Creating him in this way, we reach one who cannot be called absolutely virtuous nor vicious’

Creating him in this way, we reach one who cannot be called absolutely virtuous nor vicious’

Sassetti repeats Vettori’s use of the term errore and claims that one does not need to search for a precise definition of this error within the subtleties of moral philosophy, as Aristotle was clear enough in requiring a protagonist of middle station. Sassetti’s dismissal of these fine-grained definitions of hamartia would seem not only to dismiss the link to moral philosophy that obtained in many commentaries on this passage, but also the Christian moralization of hamartia as irrelevant to the Poetics, providing further support for Sassetti’s focus on composing rhetorically effective poetry that could move the emotions of its audience. Ultimately, in this exchange, Alterati members demonstrate their awareness of Castelvetro’s commentary and its Christian reading of haartia through the lens of Aristotelian moral philosophy, yet they dismiss both readings to focus instead on the effects that such an error has on the audience. This focus on rhetorically effective poetry and the concomitant dismissal of interpreting hamartia through a Christianizing lens, however, was not limited to the Florentine circle of the Alterati. In his 1587 Latin commentary on the Poetics, Antonio Riccoboni, a professor of rhetoric at Padua who had maintained a friendship with Ellebodius, consistently uses errore to render hamartia – correcting Vettori’s translation of peccatum magnum to error magnus.43 Like Piccolomini, Riccoboni takes direct aim at Castelvetro,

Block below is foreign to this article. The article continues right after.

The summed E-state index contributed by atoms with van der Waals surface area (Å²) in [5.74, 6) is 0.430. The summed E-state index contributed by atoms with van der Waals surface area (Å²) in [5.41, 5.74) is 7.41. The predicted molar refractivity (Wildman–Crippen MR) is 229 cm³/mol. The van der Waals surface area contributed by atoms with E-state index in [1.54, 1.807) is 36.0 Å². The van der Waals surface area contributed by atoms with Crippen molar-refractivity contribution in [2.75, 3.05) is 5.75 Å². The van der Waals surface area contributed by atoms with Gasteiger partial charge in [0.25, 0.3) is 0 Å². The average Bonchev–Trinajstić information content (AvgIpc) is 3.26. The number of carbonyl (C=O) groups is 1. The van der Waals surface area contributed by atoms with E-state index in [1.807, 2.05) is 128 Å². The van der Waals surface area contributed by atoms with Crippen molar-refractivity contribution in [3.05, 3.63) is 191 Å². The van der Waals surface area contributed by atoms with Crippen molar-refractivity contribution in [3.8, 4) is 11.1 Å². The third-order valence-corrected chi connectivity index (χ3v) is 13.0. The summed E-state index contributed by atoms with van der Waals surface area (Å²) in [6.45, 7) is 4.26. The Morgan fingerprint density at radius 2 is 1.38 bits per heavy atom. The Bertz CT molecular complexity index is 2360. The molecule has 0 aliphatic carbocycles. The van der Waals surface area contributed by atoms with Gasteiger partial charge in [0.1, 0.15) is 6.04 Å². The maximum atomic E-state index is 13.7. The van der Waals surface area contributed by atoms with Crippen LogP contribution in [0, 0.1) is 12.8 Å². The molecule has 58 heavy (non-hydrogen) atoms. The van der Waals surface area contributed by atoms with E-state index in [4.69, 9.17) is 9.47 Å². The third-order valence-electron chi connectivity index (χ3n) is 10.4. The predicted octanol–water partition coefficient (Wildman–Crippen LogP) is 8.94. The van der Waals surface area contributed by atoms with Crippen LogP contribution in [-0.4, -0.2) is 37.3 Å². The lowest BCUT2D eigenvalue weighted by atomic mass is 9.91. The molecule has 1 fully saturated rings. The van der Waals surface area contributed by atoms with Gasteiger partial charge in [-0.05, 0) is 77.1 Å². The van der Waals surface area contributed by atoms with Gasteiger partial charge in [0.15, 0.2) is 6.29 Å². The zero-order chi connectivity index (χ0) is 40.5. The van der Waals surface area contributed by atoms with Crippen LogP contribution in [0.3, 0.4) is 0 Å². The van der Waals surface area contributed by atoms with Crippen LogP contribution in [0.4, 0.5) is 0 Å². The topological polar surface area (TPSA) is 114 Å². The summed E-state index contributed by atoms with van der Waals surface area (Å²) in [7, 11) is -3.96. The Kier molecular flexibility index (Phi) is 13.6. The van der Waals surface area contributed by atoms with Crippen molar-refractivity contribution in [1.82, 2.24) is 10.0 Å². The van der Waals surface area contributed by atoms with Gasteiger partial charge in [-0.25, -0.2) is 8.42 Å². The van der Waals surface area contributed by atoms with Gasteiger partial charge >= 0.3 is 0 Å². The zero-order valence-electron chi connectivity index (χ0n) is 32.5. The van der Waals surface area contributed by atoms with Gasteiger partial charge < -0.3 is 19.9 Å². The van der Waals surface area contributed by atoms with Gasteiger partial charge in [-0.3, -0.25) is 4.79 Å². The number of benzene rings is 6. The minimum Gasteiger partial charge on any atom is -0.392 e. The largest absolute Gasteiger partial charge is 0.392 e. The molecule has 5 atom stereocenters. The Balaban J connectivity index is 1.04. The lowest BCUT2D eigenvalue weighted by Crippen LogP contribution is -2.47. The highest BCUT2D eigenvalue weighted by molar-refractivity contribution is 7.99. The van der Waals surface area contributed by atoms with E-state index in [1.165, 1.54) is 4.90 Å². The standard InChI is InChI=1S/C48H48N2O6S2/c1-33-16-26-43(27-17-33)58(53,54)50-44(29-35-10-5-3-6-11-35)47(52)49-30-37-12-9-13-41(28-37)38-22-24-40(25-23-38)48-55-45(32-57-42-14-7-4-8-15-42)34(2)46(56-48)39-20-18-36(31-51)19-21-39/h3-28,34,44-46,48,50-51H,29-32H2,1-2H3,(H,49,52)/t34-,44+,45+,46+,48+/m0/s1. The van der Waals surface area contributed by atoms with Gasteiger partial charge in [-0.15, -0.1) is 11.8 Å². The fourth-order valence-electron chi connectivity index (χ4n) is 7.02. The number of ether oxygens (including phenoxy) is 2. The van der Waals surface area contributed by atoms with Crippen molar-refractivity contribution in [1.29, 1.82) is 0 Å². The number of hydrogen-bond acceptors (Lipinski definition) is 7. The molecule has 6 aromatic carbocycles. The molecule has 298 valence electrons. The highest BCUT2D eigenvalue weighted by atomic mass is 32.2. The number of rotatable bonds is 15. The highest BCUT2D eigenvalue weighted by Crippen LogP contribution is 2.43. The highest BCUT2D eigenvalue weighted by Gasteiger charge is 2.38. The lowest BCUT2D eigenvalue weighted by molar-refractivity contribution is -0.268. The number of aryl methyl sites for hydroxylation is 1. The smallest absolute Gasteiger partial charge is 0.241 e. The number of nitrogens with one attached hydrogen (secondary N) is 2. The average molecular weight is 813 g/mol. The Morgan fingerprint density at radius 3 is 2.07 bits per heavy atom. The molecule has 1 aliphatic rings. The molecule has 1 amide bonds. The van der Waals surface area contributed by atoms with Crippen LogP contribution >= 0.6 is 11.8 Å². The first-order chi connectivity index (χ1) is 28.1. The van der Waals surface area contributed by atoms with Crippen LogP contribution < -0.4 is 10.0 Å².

I would say that in such cases one ought not to search for exactitude, just as subtleties do not usually have a place in moral matters

latitude to virtue [fourth annotator begins:] giving it a centre and circumference which shares a border with vice; therefore the extent to which one approaches this circumference creates, in a way, a middle ground, and [Piccolomini] blames those who would propose a middle ground between virtue and vice by saying that one who makes some errors is neither virtuous, nor is he vicious, as he does not do so wilfully. Therefore, [Aristotle] wishes him to be in the middle between the very good and very bad, or rather we might say that he will come to be between the good and the bad if we give him some virtues along with some vices, giving him an equal number of each. BNCF, MS Magl. VII, 1199, fol. 38v, emphasis mine. I am basing the identification of Strozzi’s and of Giacomini’s hand on Blocker’s suggestions. For details concerning these identifications, see Blocker, ‘From Manuscript Studies’. 43 Antonio Riccoboni, Poetica Aristotelis ab Antonio Riccobono latine conversa (Padua: Paolo Meieto, 1587), p. 16. On the importance of Riccoboni’s commentary for seventeenth-century thinkers, see Weinberg, History, ii, pp. 635–36. On Riccoboni’s biography, see Giancarlo

While he is immediately engaging with Piccolomini, this comment also seems to respond to the comments of Robortello, Vettori, and others linking hamartia to discussions in Aristotle’s Nicomachean Ethics on voluntary and involuntary actions

blaming his commentary for making poetics appear to be one of the most confused, difficult, and obscure arts.44 While Riccoboni also dominican og puerto rican seems to shy away from a translation of hamartia as peccatum with reference to the qual­ ities of an ideal tragic protagonist, he does use the noun peccatum in his commentary: Tertium est, ut neque virtute praestet, et iustitia, neque propter vitium, et pravitatem mutetur in adversam fortunam (id enim miserabile non esset) sed propter errorem aliquem, ut Oedipus, et Thyestes. […] Sextum, ut non in prosperam fortunam ex adversa, sed contra ex prospera in adversam mutetur, non propter improbitatem, sed propter errorem magnum, aut talis personae, qualis dictum est, quae sit mediocris probitatis, et improbitatis, aut melioris potius, quam deterioris, ut magis in persona meliore, quam peiore ex sententia Aristotelis peccandum [sic] esse videatur.45

Steve Jano Author